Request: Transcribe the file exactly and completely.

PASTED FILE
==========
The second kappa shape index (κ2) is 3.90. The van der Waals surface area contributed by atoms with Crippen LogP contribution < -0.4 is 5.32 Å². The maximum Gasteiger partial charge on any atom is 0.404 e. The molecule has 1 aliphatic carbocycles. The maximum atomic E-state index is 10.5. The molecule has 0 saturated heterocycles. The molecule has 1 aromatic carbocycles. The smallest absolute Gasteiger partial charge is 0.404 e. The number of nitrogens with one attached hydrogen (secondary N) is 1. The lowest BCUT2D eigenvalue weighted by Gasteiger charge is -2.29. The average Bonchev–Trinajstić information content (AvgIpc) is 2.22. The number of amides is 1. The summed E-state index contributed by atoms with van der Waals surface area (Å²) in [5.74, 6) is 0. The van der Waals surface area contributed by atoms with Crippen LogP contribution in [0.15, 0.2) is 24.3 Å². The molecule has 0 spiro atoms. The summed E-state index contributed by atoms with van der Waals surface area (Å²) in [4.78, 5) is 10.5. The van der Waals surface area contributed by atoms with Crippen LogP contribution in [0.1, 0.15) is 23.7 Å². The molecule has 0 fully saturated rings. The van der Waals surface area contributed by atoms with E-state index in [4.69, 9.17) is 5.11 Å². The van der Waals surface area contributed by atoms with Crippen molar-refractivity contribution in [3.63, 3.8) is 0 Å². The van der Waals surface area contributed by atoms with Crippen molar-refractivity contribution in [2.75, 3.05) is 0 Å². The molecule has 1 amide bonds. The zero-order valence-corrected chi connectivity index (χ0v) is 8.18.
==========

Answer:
The second kappa shape index (κ2) is 3.90. The van der Waals surface area contributed by atoms with Crippen LogP contribution < -0.4 is 5.32 Å². The maximum Gasteiger partial charge on any atom is 0.404 e. The molecule has 1 aliphatic carbocycles. The maximum atomic E-state index is 10.5. The molecule has 0 saturated heterocycles. The molecule has 1 aromatic carbocycles. The smallest absolute Gasteiger partial charge is 0.404 e. The number of nitrogens with one attached hydrogen (secondary N) is 1. The lowest BCUT2D eigenvalue weighted by Gasteiger charge is -2.29. The average Bonchev–Trinajstić information content (AvgIpc) is 2.22. The number of amides is 1. The summed E-state index contributed by atoms with van der Waals surface area (Å²) in [5.74, 6) is 0. The van der Waals surface area contributed by atoms with Crippen LogP contribution in [0.15, 0.2) is 24.3 Å². The molecule has 0 spiro atoms. The summed E-state index contributed by atoms with van der Waals surface area (Å²) in [4.78, 5) is 10.5. The van der Waals surface area contributed by atoms with Crippen LogP contribution in [0.1, 0.15) is 23.7 Å². The molecule has 0 fully saturated rings. The van der Waals surface area contributed by atoms with E-state index in [4.69, 9.17) is 5.11 Å². The van der Waals surface area contributed by atoms with Crippen molar-refractivity contribution in [3.63, 3.8) is 0 Å². The van der Waals surface area contributed by atoms with Crippen molar-refractivity contribution in [2.75, 3.05) is 0 Å². The molecule has 1 amide bonds. The zero-order valence-corrected chi connectivity index (χ0v) is 8.18.